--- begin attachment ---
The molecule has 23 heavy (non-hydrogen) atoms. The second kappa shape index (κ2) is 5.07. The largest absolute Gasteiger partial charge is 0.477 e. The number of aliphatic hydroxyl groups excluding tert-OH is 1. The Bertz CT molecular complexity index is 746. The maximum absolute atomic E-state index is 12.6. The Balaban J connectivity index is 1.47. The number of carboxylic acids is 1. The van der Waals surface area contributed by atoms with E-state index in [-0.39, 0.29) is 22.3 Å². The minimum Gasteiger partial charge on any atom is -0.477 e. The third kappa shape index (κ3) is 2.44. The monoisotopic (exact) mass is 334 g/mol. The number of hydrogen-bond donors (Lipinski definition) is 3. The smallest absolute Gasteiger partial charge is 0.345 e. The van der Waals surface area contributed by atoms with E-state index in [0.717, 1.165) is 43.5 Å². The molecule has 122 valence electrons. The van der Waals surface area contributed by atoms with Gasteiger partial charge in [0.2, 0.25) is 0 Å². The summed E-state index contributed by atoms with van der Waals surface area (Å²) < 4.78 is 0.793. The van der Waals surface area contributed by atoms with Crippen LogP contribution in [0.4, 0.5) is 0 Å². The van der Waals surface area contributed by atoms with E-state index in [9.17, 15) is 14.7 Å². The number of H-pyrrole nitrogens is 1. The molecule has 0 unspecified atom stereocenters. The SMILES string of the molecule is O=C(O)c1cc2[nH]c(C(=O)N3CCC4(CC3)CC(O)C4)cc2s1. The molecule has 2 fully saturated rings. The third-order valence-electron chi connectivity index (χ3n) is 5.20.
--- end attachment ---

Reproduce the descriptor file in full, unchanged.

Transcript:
The molecule has 23 heavy (non-hydrogen) atoms. The second kappa shape index (κ2) is 5.07. The largest absolute Gasteiger partial charge is 0.477 e. The number of aliphatic hydroxyl groups excluding tert-OH is 1. The Bertz CT molecular complexity index is 746. The maximum absolute atomic E-state index is 12.6. The Balaban J connectivity index is 1.47. The number of carboxylic acids is 1. The van der Waals surface area contributed by atoms with E-state index in [-0.39, 0.29) is 22.3 Å². The minimum Gasteiger partial charge on any atom is -0.477 e. The third kappa shape index (κ3) is 2.44. The monoisotopic (exact) mass is 334 g/mol. The number of hydrogen-bond donors (Lipinski definition) is 3. The smallest absolute Gasteiger partial charge is 0.345 e. The van der Waals surface area contributed by atoms with E-state index in [0.717, 1.165) is 43.5 Å². The molecule has 122 valence electrons. The van der Waals surface area contributed by atoms with Gasteiger partial charge in [0.2, 0.25) is 0 Å². The summed E-state index contributed by atoms with van der Waals surface area (Å²) < 4.78 is 0.793. The van der Waals surface area contributed by atoms with Crippen LogP contribution in [0.4, 0.5) is 0 Å². The van der Waals surface area contributed by atoms with E-state index in [9.17, 15) is 14.7 Å². The number of H-pyrrole nitrogens is 1. The molecule has 0 unspecified atom stereocenters. The SMILES string of the molecule is O=C(O)c1cc2[nH]c(C(=O)N3CCC4(CC3)CC(O)C4)cc2s1. The molecule has 2 fully saturated rings. The third-order valence-electron chi connectivity index (χ3n) is 5.20.